At the start of “The Dreaming City” (1961), the first Elric story, a group of armoured men, soon revealed to be soldiers, are sitting around discussing an upcoming battle. We should attack now, says one; no, cautions another, we must wait for Elric, for it is his knowledge that will ensure our success. It’s a classic, if obvious, ploy to build anticipation for the main character’s entrance, and when Elric finally appears, Moorcock does not stint on the description:
Elric was tall, broad-shouldered and slim-hipped. He wore his long hair bunched and pinned at the nape of his neck and, for an obscure reason, affected the dress of a southern barbarian. He had long, knee-length boots of soft doe-leather, a breastplate of strangely wrought silver, a jerkin of chequered blue and white linen, britches of scarlet wool and a cloak of rustling green velvet. At his hip rested his runesword of black iron — the feared Stormbringer, forged by ancient and alien sorcery.
His bizarre dress was tasteless and gaudy, and did not match his sensitive face and long-fingered, almost delicate hands, yet he flaunted it since it emphasized the fact that he did not belong in any company — that he was an outsider and an outcast. But, in reality, he had little need to wear such outlandish gear — for his eyes and skin were enough to mark him.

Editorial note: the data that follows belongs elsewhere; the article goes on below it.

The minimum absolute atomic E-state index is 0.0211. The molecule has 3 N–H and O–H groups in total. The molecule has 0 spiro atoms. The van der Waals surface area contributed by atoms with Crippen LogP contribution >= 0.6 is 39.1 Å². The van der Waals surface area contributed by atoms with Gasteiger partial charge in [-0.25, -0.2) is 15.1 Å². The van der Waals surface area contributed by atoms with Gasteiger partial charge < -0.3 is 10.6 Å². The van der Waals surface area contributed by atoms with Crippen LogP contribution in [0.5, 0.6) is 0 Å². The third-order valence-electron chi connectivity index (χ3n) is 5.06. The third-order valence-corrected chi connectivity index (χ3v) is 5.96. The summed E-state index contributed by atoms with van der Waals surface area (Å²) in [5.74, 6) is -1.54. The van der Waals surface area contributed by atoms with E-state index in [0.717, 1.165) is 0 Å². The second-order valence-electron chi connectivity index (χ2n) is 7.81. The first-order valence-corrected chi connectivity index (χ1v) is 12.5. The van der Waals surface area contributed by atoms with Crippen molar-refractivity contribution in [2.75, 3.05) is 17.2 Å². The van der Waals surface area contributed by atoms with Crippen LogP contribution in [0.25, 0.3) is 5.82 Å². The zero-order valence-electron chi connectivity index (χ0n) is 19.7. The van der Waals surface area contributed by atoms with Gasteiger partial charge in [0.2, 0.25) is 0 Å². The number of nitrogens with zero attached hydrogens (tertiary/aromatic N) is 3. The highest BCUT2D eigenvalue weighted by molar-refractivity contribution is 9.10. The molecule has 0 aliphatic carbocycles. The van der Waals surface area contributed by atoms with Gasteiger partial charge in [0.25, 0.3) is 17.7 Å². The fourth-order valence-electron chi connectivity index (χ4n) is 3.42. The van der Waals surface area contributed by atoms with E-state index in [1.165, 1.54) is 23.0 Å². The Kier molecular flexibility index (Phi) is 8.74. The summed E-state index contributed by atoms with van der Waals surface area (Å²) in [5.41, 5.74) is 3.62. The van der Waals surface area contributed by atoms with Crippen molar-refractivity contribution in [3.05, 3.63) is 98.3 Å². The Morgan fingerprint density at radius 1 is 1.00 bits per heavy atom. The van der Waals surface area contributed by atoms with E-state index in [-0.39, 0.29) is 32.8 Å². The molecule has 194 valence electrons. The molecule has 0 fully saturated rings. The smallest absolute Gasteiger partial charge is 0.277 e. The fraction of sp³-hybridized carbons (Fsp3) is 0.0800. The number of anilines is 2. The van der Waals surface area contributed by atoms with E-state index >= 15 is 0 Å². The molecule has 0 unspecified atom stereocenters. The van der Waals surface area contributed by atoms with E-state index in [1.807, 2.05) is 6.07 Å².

Elric, Last Lord of Melnibone, was a pure albino who drew his power from a secret and terrible source. (14-15)
As character introductions go, they don’t come much more heavy-handed than this: detailed and desperately self-conscious about the outlandish proto-goth-ness of the person it’s describing. (And, indeed, slightly too pleased with itself as a reaction to older works, as the mighty god-king’s re-titling suggests.) But it serves its purpose, and at least makes clear that these are not stories where we need to be worrying about nuance.
The next thirty pages are a condensed epic in which Elric leads the sealords against Imrryr, his home city and the last remnant of a great empire, in order to settle a personal score. Moorcock whips through the various confrontations leading up to the climax with little poetry but — for anyone used to the pace of modern genre fantasy novels — astonishing speed and vigour, and fills the story with wild and scary and shrieking magic, obscene agonies and evil laughs. (“Yyrkoon laughed then — laughed like a gibbering demon from the foulest depths of hell”, 34). It is all more flamboyant and fantastic than anything in Swords Against Deviltry or The Broken Sword, but perhaps the most notable thing about “The Dreaming City”, beyond its historical significance, is the committed bitterness of its ending: Elric betrays just about everyone, usually in such a way as to lead to their death, and swims off into the sunset. The only relationship that endures beyond the final page is that between Elric and Stormbringer. At one point in “Ill Met in Lankhmar”, Fafhrd insists that “all weapons are in a fashion alive, civilized and nameworthy”; Stormbringer may be alive and nameworthy, but it is anything but civilized. It is the “secret and terrible source” mentioned above, a demonic soul-drinking blade not without its own will. “We must be bound to one another then,” Elric states, “two of a kind — produced by an age which has deserted us. Let us give this age cause to hate us!” (42)